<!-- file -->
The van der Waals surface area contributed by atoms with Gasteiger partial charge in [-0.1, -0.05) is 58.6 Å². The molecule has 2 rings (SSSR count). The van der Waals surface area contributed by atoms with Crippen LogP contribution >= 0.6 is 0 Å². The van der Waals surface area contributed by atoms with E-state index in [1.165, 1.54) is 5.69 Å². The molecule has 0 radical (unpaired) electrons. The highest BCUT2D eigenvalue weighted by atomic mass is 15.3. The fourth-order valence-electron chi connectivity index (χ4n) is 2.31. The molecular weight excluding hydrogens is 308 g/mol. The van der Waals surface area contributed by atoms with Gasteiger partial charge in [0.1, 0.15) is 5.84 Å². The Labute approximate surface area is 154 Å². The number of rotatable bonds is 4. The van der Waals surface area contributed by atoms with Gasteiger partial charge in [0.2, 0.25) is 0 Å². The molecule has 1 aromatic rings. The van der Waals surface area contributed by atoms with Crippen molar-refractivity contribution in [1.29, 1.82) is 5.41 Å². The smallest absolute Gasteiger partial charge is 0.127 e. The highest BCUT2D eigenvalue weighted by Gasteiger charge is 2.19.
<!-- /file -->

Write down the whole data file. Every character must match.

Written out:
The van der Waals surface area contributed by atoms with Gasteiger partial charge in [-0.1, -0.05) is 58.6 Å². The molecule has 2 rings (SSSR count). The van der Waals surface area contributed by atoms with Crippen LogP contribution >= 0.6 is 0 Å². The van der Waals surface area contributed by atoms with E-state index in [1.165, 1.54) is 5.69 Å². The molecule has 0 radical (unpaired) electrons. The highest BCUT2D eigenvalue weighted by atomic mass is 15.3. The fourth-order valence-electron chi connectivity index (χ4n) is 2.31. The molecular weight excluding hydrogens is 308 g/mol. The van der Waals surface area contributed by atoms with Gasteiger partial charge in [0.1, 0.15) is 5.84 Å². The Labute approximate surface area is 154 Å². The number of rotatable bonds is 4. The van der Waals surface area contributed by atoms with Gasteiger partial charge in [0.2, 0.25) is 0 Å². The molecule has 1 aromatic rings. The van der Waals surface area contributed by atoms with Crippen molar-refractivity contribution in [1.29, 1.82) is 5.41 Å². The smallest absolute Gasteiger partial charge is 0.127 e. The highest BCUT2D eigenvalue weighted by Gasteiger charge is 2.19.